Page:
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Intra-arterial administration improves temozolomide delivery and efficacy in a model of intracerebral metastasis, but has unexpected brain toxicity.

Al's Comment:

 This article shows that intra-arterial administration - either with or without disruption of the blood brain barrier may be too toxic to use.


Posted on: 01/05/2016

J Neurooncol. 2015 Dec 2. [Epub ahead of print]
Intra-arterial administration improves temozolomide delivery and efficacy in a model of intracerebral metastasis, but has unexpected brain toxicity.
Muldoon LL1,2, Pagel MA3, Netto JP1, Neuwelt EA4, 5,6.
 
Author information:
1Department of Neurology, Oregon Health & Sciences University, L603; 3181 SW Sam Jackson Park Road, Portland, OR, 97239, USA.
2Department of Cell, Developmental and Cancer Biology, Oregon Health & Sciences University, Portland, OR, 97239, USA.
3Veterans Administration Medical Center, Portland, OR, 97239, USA.
4Department of Neurology, Oregon Health & Sciences University, L603; 3181 SW Sam Jackson Park Road, Portland, OR, 97239, USA. neuwelte@ohsu.edu.
5Department of Neurosurgery, Oregon Health & Sciences University, Portland, OR, 97239, USA. neuwelte@ohsu.edu.
6Veterans Administration Medical Center, Portland, OR, 97239, USA. neuwelte@ohsu.edu.
 
Abstract
 
We tested the hypothesis that intra-arterial (IA) infusion of temozolomide into the internal carotid artery would safely improve drug delivery to brain and enhance chemotherapy efficacy in a chemosensitive rat brain tumor model. Quantitative autoradiography after 25 µCi 14C-temozolomide was given by oral, intravenous, or IA route of administration, or IA with osmotic blood-brain barrier disruption (BBBD) (n = 5-7 per group) showed that both IA and IA/BBBD administration increased drug delivery in tumor by over threefold compared to normal brain (P < 0.02), and also significantly elevated delivery throughout the infused right hemisphere. Temozolomide (20 mg/kg; ~150 mg/m2) increased median survival when given by oral (25.5 days), intravenous (25.5 days), or IA (33 days) route of administration, compared to 17.5 days in untreated controls (n = 8 per group; overall P < 0.0001). Survival time after IA temozolomide was significantly longer than all other groups (P < 0.01 for all comparisons). BBBD temozolomide was toxic in the efficacy study, but there was no evidence of symptomatic neurotoxicity in rats given IA temozolomide. After these promising animal results, a 49 year old male with glioblastoma multiforme who failed all standard therapy received temozolomide 100 mg/m2 IA. Upon initiation of the second course of IA infusion the patient had increased heart rate, blood pressure, and rash, and the procedure was terminated without sequelae. Follow up IA infusion of temozolomide diluent in normal rats showed damaged cerebrovasculature as determined by dye leakage. These results demonstrate that IA infusion of temozolomide was toxic, with or without BBBD. We conclude that under the current formulation temozolomide is not safe for IA infusion in patients.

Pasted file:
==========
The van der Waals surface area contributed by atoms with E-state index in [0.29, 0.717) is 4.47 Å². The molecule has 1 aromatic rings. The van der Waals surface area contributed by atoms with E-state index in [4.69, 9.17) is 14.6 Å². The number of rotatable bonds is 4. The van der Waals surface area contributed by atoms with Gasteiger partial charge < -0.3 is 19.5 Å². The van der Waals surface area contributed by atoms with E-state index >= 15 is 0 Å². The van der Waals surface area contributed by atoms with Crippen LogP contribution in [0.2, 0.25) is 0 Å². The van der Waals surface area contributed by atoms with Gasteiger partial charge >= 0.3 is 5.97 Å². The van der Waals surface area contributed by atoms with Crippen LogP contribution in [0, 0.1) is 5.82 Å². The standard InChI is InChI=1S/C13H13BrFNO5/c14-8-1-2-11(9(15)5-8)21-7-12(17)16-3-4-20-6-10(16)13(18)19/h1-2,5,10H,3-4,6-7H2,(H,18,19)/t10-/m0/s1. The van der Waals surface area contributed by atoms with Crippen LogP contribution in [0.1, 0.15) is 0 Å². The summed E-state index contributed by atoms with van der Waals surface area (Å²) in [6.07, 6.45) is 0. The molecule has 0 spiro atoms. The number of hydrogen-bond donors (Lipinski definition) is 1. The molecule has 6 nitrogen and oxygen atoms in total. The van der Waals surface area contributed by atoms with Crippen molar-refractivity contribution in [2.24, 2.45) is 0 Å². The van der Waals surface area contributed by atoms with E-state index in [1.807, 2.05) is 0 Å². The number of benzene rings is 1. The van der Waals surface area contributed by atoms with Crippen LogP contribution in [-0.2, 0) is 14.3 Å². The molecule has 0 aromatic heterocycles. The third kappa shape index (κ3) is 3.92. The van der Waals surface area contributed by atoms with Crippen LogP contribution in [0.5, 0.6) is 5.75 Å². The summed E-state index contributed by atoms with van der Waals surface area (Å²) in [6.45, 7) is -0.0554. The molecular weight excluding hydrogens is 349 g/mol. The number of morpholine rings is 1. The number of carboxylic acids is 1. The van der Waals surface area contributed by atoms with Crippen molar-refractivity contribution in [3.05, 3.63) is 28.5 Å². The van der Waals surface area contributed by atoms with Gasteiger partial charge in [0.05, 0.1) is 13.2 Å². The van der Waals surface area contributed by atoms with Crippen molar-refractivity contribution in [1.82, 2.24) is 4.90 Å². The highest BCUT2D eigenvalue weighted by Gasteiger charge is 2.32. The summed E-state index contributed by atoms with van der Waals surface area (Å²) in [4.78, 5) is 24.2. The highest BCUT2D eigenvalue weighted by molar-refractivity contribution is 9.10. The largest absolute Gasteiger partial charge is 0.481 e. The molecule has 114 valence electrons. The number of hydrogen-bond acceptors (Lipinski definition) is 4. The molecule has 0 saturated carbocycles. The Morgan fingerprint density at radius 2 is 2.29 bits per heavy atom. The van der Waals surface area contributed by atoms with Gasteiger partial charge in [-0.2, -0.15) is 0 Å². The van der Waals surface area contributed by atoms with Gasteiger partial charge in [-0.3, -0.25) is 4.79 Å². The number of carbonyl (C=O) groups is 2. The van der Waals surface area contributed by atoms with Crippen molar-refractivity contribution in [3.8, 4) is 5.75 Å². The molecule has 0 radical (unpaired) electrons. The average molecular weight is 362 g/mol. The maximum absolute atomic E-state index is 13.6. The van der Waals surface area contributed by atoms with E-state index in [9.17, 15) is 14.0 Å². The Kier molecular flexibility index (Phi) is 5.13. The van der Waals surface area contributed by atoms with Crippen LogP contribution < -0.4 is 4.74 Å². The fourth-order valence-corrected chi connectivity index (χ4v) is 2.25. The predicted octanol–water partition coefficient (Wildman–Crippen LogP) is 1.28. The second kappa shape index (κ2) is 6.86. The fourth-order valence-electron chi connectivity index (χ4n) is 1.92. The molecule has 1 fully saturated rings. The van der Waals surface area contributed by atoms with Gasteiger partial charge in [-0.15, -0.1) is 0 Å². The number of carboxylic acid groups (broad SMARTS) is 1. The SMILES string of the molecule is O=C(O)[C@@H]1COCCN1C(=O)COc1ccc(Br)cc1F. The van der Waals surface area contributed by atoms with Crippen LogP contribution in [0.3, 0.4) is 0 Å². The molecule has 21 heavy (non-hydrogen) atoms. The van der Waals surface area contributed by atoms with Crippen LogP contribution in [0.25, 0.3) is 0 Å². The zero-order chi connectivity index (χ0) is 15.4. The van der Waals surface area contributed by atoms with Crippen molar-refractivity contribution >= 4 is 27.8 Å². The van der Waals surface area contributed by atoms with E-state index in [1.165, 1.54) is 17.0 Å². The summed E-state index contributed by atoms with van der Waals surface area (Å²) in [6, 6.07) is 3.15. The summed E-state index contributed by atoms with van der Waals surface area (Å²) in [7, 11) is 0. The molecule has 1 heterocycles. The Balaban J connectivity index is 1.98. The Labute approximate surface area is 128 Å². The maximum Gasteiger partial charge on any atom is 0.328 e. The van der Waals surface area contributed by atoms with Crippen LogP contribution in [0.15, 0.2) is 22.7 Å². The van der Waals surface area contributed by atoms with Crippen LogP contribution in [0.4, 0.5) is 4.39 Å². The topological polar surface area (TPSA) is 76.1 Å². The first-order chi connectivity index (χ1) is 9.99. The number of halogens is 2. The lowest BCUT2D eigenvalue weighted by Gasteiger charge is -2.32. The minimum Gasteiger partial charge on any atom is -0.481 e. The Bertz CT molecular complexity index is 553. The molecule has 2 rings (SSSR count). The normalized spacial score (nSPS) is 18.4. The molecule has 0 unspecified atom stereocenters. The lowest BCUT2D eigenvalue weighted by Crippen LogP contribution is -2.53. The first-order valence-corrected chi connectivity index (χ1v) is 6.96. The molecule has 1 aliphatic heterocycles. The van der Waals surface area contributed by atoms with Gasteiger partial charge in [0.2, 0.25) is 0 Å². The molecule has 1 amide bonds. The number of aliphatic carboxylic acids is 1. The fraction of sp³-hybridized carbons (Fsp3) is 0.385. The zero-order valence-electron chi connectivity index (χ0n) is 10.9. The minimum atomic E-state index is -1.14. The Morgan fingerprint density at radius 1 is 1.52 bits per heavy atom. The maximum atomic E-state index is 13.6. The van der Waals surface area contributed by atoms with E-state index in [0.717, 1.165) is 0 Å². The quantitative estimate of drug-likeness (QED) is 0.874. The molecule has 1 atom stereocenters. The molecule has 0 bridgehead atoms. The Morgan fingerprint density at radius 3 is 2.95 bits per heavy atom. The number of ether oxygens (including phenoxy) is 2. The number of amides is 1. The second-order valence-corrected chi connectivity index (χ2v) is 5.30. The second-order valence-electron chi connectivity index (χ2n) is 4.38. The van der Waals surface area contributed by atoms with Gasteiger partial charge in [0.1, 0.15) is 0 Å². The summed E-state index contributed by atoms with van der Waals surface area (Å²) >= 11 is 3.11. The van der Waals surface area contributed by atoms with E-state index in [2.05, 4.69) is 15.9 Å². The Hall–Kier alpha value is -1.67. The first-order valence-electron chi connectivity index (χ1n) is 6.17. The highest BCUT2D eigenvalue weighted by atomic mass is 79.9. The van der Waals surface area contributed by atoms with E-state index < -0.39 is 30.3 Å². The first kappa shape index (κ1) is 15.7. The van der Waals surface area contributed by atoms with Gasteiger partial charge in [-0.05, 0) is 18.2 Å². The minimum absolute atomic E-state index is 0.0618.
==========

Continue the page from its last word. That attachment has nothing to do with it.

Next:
PMID: 26694547 [PubMed - as supplied by publisher]

 


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